When AdWords first launched in 2000, manual and automated bidding were the only options. To succeed in paid search, you really had to know how to bid. You would manually set keyword bids and apply performance filters for each (manual bidding) or run scripts that defined specific criteria and adjusted bids automatically based on those criteria (automated bidding). For example, you would manually increase a bid on a keyword that you see performing well or use a script that would increase bids by Y% if your keyword position dropped by X%.
As you can imagine, most optimizations take a lot of time and labor — and not too much strategic thought. It is tedious and repetitive work. So it comes as no surprise that Google took all that data they’ve been collecting over the years and applied the knowledge to an algorithm that could do all that monitoring and optimizing on its own. Unlike automations, where you apply keywords bids and optimizations across all users uniformly, Google now uses this knowledge to figure out how to bid for each single search query — the most precise, granular level you can get.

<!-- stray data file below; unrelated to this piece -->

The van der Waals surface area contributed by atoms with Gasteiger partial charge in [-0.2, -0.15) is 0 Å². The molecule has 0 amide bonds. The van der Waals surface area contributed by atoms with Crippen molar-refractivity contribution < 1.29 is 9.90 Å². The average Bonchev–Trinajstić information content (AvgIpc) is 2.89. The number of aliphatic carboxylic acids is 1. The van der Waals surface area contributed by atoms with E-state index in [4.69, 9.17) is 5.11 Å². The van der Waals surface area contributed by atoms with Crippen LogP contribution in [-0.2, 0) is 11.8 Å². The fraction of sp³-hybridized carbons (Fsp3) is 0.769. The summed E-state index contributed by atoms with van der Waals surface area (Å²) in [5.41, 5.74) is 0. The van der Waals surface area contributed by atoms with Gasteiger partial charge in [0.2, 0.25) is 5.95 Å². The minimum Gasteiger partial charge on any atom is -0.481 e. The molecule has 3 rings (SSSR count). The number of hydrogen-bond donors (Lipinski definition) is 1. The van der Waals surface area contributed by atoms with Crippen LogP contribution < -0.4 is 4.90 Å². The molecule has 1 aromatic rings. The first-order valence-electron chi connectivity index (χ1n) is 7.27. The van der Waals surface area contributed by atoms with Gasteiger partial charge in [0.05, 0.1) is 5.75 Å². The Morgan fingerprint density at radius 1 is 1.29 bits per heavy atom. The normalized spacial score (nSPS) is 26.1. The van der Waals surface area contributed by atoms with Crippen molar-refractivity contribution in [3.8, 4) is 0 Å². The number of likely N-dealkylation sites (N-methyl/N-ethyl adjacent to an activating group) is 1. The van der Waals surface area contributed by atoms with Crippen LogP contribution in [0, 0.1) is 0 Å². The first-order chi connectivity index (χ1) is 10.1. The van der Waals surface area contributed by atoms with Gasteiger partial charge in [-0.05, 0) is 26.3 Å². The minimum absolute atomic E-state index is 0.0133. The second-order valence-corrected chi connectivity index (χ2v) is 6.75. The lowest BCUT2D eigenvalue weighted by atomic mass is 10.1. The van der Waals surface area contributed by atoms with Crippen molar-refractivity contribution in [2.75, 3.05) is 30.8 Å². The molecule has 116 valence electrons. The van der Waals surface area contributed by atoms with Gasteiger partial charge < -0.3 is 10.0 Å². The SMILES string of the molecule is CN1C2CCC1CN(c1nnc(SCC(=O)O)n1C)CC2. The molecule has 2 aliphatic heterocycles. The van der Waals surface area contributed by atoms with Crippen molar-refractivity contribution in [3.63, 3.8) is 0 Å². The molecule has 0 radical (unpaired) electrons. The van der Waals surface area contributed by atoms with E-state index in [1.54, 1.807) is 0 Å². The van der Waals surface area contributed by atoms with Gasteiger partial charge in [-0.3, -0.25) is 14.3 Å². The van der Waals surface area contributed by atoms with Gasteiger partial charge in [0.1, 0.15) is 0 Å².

In this article, we’ll look at how PPC advertisers can use Google Smart Bidding to improve their campaign performance.
AdWords Smart Bidding: automated bid strategies powered by machine learning
Smart Bidding algorithm optimizes ads for your specific goals automatically. When you create an AdWords campaign, you can select one of the Smart Bidding strategies based on your goals and let the algorithm run your ads while you sit back and watch Google optimize each and every auction in real time — what Google calls “auction-time bidding.”
Choose your goal and let Google’s Smart Bidding do all the work